Tourist transportation in Bali has long been a point of contention, both for tourists themselves and for local taxi drivers.
With little accessible public transport, the rise of online ride-hailing apps, and an increase in tourists wanting to hire their own vehicles on the island over the last few years, tourist transport has been something of a hot topic.
This week, the Bali Provincial Government has formed a new tourist taxi consortium that will work to standardize tourist transportation around the island.
This new initiative is connected to changes announced by ex-Governor of Bali Wayan Koster earlier this year that will eventually make it so that tourists in Bali only be able to use government-approved transport services.
Wayan Koster’s governorship formally came to a close in August and he and his Deputy Cok Ace will be re-running for election in 2024.
The new transportation consortium, called Kreta Bali Smita, is made up of representatives from the Bali Provincial Government, Perumda, an organization that focuses on digital tourism development as well as a collaboration with global auditor PT TÜV Rheinland Indonesia, DPD Organda Bali, and PT Indo Trans Teknologi (TransTRACK).
These four organizations, working in the form of a consortium, will work to standardize the tourist transportation market in Bali.
Speaking at the signing of the new partnership, the Head of the Bali Province Transportation Service, I Gede Wayan Samsi Gunarta, explained that any upcoming changes to tourist taxi services in Bali will be in alignment with Bali Governor Regulation Number 28 of 2020 concerning Bali Tourism Management.
This piece of legislation dictates tourist transportation in Bali must be saved from the free market with better governance.
Gunarta told reporters that the free market of tourism taxi services is creating poor services and damaging the market, all of which have a negative impact on the tourist experience in Bali.
With this in mind, the consortium will work to create Silver, Gold, and Platinum level auditing that taxi providers must reach to become accredited drivers and service providers.
Gunarta explained, “This labeling is done as an effort to prevent conflict over tourist transportation. Every tourist who comes to Bali uses legal tourist transportation, and the rates and quality of service are clear,”
He continued, “We will ensure that the requirements, components, and labeling criteria are met. Audits will be carried out on-site to verify conformity to technical guidelines. Only then from the audit will we issue labels, whether in the Silver, Gold, or Platinum.”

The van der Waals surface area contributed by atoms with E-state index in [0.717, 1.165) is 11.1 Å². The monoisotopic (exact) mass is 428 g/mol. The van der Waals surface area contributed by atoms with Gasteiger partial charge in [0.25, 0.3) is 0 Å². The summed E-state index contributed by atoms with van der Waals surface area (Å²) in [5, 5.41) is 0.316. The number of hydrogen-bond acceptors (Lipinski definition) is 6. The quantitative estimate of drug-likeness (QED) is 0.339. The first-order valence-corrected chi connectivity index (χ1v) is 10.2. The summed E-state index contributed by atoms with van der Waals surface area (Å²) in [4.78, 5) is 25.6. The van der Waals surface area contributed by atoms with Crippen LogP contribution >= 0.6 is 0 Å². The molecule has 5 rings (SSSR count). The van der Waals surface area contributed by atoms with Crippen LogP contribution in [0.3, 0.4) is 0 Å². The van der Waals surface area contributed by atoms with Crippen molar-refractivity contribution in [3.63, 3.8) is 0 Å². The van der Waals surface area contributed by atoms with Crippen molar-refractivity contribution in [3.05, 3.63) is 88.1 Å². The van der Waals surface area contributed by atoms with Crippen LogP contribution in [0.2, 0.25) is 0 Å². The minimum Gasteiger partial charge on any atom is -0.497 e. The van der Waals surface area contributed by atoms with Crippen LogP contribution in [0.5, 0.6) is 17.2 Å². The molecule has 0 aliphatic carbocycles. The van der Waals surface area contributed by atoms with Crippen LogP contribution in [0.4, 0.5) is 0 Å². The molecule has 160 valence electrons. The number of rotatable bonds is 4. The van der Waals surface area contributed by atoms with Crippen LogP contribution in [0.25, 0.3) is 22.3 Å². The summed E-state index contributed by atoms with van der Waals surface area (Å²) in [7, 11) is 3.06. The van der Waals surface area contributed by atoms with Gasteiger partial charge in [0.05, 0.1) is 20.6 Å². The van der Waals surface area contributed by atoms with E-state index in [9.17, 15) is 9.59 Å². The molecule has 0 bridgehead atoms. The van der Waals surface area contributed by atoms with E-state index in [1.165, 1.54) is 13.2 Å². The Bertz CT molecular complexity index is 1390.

Taxi providers who wish to be a part of the accreditation scheme will be entered into a centralized fleet management system.
This part of the program is managed independently of the government as part of a B2B process where taxi providers are accredited by the teams at TransTRACK.
In short, this means that the government acts as a regularity partner in the consortium for the independent taxi companies, whether this be taxi businesses or individual drivers.
The categories of taxi service providers will focus on the level of service and quality of operations, quality of vehicles, and environmental impact.
Gunarta explained that for example “Platinum category tourist transportation must be environmentally friendly, using new and renewable energy. For example, battery-powered or electric tourist transportation.
He added, “Annual audits will be carried out to monitor the progress of vehicles that have been labeled. Are they consistent, need to upgrade their category, or have their category decreased? This label is valid for up to three years.”
To make it clear to tourists which level of taxi service they are paying for, each accredited taxi will display a Kreta Bali Smita sticker.
The stickers will also provide information on the taxi’s accreditation status and a QR code. Tourists will be able to scan this QR code to check the track record of the driver and the legality of the service.
The Head of the Bali Tourism Office, Tjokorda Bagus Pemayun, shared his support for the new initiative.
He told reporters, “So tourists not only get good service at the airport and hotel, but also when they use land transportation in Bali. This labeling guarantees that tourist transportation vehicles have permits and certification, thereby minimizing fraudulent tourist transportation.”
The consortium is targeting 12,000 tourist transport providers to be part of the new accreditation program, which will be slowly rolled out over the next few months.
Earlier this month, Bali Airport established a dedicated pickup area in the arrivals terminal for tourists to use the GoCar service by GoJek.
The partnership is another example of how tourism stakeholders across the island are working to give visitors more safe and affordable transportation options.
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